I have three stepper motors. One Nema 17 - 2.4 ohm, the second smaller noname from color printer - 9.5 ohm and third the smallest noname from cdrom - 10.5 ohm.

I have connected them to arduino mega 2560 with ramps 1.4(set to 1/32 micro stepping) and drivers drv8825. See my previous question.

After some time (less than one minute) the first is cold. The second motor is hot. And the third is very hot. I can not even touch it.

What can I do to fix it.

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    $\begingroup$ there should be labels what they are rated for on the smaller motors. $\endgroup$ – Trish Mar 17 '19 at 11:42
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    $\begingroup$ see also: electronics.stackexchange.com/questions/164426/… $\endgroup$ – Trish Mar 17 '19 at 12:06
  • $\begingroup$ Add fans to the motors. $\endgroup$ – user77232 Mar 18 '19 at 13:34
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    $\begingroup$ Note that you should unlock your steppers when not in use. When an "idle" stepper gets hot, it's using energy to keep rigidly locked at a precise rotation (often for no good reason). $\endgroup$ – Davo Mar 18 '19 at 18:22
  • $\begingroup$ @Davo, they work constantly. $\endgroup$ – burtsevyg Mar 18 '19 at 23:32

The second motor is hot. And the third is very hot. I can not even touch it.

This is to some degree, completely normal and expected. From the datasheet for a typical NEMA 17 stepper, the rated temperature rise is 80 °C above ambient and the maximum operating temperature is 130 °C (implying an ambient temperature of 50 °C). It is normal that stepper motors (in general) get a bit hot.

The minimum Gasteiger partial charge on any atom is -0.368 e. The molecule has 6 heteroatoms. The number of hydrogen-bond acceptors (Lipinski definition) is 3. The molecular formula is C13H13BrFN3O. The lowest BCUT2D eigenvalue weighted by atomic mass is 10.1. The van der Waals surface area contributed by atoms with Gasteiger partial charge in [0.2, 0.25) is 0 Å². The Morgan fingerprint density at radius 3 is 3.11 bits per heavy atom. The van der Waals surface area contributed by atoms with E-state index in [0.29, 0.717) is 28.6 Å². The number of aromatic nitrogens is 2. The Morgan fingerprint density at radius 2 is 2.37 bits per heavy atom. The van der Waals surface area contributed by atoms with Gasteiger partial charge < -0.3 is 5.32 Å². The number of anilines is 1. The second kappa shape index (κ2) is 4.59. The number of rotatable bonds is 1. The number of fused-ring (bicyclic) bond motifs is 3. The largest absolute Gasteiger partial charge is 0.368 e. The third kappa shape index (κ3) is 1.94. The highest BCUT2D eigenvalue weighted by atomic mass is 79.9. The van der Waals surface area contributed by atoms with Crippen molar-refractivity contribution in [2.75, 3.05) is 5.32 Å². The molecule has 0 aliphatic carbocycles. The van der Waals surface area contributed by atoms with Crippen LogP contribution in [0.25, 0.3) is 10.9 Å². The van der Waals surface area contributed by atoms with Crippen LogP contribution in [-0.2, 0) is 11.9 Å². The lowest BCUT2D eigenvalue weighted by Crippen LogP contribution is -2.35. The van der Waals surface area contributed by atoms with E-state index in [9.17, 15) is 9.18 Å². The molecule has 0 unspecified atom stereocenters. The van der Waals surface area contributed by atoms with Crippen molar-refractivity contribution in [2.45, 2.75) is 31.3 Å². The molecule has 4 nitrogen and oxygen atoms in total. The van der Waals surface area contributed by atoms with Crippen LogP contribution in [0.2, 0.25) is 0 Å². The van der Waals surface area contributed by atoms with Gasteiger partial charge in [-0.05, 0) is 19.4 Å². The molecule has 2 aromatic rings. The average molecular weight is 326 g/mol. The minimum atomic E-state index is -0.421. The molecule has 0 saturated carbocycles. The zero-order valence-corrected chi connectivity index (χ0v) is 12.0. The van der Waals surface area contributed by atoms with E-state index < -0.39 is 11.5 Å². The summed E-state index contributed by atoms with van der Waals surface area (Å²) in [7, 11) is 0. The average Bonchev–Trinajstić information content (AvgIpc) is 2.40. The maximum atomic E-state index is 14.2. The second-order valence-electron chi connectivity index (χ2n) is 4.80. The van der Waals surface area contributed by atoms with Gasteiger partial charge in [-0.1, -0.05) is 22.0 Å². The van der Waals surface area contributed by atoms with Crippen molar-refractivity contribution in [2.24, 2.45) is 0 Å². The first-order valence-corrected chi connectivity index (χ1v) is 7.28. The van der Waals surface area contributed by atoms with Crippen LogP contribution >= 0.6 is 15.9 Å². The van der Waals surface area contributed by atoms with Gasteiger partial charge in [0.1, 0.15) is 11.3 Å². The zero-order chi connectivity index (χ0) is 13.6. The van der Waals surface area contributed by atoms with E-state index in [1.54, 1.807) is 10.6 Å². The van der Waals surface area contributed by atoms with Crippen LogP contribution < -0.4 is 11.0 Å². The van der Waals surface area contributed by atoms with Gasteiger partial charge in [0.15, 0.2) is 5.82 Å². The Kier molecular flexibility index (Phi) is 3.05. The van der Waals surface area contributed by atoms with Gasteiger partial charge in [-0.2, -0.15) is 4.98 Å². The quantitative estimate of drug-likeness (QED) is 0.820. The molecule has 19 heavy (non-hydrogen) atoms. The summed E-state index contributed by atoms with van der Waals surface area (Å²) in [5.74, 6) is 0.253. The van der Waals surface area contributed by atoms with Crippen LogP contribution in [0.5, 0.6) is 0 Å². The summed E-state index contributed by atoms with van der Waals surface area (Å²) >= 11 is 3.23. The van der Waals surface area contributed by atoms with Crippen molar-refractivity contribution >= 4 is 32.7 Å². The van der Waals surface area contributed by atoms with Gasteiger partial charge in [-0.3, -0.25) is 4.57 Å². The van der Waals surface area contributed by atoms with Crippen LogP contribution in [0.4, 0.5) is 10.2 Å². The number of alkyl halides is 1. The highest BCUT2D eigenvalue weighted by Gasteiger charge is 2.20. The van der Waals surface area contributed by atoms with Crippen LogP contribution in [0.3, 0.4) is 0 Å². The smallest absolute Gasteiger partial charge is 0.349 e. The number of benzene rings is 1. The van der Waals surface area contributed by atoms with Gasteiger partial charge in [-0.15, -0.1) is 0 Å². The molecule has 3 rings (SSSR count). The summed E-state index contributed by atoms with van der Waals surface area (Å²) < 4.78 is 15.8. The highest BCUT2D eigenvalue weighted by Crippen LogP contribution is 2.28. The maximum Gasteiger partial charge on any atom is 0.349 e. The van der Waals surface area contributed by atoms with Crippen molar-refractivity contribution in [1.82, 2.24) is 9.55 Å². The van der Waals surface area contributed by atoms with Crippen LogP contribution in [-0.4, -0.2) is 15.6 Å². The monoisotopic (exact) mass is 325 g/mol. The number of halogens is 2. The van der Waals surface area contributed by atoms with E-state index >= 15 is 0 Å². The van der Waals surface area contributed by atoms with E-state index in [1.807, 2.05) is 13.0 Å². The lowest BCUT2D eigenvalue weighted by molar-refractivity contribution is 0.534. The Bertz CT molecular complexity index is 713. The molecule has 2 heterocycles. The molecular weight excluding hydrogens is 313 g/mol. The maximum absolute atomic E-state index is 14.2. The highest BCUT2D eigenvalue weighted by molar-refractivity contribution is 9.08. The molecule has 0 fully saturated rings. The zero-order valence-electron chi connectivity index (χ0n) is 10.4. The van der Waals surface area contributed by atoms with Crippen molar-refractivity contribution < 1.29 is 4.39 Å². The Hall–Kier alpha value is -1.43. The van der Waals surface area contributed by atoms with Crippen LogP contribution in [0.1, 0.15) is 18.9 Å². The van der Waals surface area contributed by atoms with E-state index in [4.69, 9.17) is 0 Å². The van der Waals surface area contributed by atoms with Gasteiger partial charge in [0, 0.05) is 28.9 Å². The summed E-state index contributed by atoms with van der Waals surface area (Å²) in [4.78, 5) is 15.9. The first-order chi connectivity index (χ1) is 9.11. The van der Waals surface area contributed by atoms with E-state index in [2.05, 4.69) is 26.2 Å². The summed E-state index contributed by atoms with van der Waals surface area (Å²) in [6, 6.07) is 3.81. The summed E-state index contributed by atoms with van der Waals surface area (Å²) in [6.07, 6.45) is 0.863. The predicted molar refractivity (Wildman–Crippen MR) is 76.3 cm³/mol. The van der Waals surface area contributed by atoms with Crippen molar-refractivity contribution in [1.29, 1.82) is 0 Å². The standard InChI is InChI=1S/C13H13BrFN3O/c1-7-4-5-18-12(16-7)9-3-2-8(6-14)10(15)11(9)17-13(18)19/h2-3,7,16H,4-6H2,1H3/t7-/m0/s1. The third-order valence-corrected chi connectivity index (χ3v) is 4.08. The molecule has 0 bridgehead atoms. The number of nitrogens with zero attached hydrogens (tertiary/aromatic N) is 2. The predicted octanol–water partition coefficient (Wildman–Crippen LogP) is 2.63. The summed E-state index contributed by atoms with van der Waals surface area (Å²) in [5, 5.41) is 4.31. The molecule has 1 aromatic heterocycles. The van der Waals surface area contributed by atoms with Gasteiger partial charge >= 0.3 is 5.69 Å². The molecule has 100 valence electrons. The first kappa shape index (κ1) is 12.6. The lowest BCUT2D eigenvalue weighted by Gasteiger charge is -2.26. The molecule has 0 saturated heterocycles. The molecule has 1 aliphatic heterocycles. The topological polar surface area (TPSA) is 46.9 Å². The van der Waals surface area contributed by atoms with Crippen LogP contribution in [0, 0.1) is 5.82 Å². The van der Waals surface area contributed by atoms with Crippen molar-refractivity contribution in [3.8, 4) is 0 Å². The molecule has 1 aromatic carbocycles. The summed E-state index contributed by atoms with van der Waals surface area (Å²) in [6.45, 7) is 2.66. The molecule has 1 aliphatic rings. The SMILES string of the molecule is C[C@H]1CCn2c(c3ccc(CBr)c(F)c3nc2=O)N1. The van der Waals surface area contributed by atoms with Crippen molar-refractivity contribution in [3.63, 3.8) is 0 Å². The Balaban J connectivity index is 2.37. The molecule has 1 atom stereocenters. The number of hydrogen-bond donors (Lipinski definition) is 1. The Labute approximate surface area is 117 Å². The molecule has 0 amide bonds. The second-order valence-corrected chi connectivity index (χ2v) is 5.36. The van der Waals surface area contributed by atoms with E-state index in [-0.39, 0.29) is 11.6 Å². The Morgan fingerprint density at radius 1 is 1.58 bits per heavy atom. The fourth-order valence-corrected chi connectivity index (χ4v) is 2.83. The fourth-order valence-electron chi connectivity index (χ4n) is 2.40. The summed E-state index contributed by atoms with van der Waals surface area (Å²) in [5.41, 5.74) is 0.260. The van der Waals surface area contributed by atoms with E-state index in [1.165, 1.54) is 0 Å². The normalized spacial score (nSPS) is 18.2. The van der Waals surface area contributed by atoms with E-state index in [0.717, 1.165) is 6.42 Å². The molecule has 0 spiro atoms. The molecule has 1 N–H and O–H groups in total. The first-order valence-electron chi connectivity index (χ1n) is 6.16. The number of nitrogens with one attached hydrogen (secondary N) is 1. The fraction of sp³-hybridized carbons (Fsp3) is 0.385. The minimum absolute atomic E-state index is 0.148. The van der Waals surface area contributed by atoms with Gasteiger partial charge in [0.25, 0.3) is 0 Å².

"Too hot to touch" is still relatively cold. 60 °C is already too hot to touch, and that's only a 40 °C rise above a 20 °C ambient temperature.

You can reduce the temperature rise of the motors by reducing the current they receive. The stepper driver has a small potentiometer that can be turned to adjust the current, but keep in mind that doing so will also reduce the torque of the motors and thus they might skip steps if you reduce the current too much.

Technical details: Note that stepper motor drivers used in 3D printers are constant current drivers, and the little potentiometer controls the current. If you had not paid much attention to this potentiometer, the drivers might all have been set for the same constant current of $1.0\ \text A$. The stepper driver would (to achieve the same constant current) send a higher voltage to the higher resistance motors. This would imply a power dissipation of $2.4\ \text W$ in the Nema 17, and a power dissipation of $10.5\ \text W$ in the small stepper. $2.4\ \text W$ in the Nema 17 would only heat it up by about $20\ °\text C$ above ambient. A dissipation of $10\ \text W$ in the small stepper, which also has much less surface area to dissipate the power, would heat it up by a lot (and probably, given that you didn't fry it, the current was set lower -- or a technical peculiarity limited the current given that the motor likely also has very low inductance).